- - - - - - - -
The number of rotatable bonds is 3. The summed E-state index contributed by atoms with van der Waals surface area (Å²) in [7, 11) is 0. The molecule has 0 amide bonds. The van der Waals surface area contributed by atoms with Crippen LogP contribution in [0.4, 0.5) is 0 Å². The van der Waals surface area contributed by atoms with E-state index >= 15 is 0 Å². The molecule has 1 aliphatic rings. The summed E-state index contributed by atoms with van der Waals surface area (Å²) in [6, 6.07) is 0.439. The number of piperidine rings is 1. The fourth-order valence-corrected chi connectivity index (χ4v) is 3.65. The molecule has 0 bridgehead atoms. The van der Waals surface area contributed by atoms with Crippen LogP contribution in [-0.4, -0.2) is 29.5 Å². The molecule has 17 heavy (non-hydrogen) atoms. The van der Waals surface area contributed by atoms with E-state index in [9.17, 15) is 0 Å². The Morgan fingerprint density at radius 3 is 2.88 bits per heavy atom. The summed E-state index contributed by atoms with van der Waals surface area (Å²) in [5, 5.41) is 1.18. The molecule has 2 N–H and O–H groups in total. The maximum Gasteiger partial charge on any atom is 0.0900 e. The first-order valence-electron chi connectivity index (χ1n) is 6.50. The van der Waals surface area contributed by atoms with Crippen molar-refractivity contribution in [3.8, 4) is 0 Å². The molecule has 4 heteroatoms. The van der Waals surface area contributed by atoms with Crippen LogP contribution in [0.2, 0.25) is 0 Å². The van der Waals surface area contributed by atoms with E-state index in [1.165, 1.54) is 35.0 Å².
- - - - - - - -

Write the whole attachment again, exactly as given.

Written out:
The number of rotatable bonds is 3. The summed E-state index contributed by atoms with van der Waals surface area (Å²) in [7, 11) is 0. The molecule has 0 amide bonds. The van der Waals surface area contributed by atoms with Crippen LogP contribution in [0.4, 0.5) is 0 Å². The van der Waals surface area contributed by atoms with E-state index >= 15 is 0 Å². The molecule has 1 aliphatic rings. The summed E-state index contributed by atoms with van der Waals surface area (Å²) in [6, 6.07) is 0.439. The number of piperidine rings is 1. The fourth-order valence-corrected chi connectivity index (χ4v) is 3.65. The molecule has 0 bridgehead atoms. The van der Waals surface area contributed by atoms with Crippen LogP contribution in [-0.4, -0.2) is 29.5 Å². The molecule has 17 heavy (non-hydrogen) atoms. The van der Waals surface area contributed by atoms with E-state index in [9.17, 15) is 0 Å². The Morgan fingerprint density at radius 3 is 2.88 bits per heavy atom. The summed E-state index contributed by atoms with van der Waals surface area (Å²) in [5, 5.41) is 1.18. The molecule has 2 N–H and O–H groups in total. The maximum Gasteiger partial charge on any atom is 0.0900 e. The first-order valence-electron chi connectivity index (χ1n) is 6.50. The van der Waals surface area contributed by atoms with Crippen molar-refractivity contribution in [3.8, 4) is 0 Å². The molecule has 4 heteroatoms. The van der Waals surface area contributed by atoms with Crippen LogP contribution in [0.2, 0.25) is 0 Å². The van der Waals surface area contributed by atoms with E-state index in [1.165, 1.54) is 35.0 Å².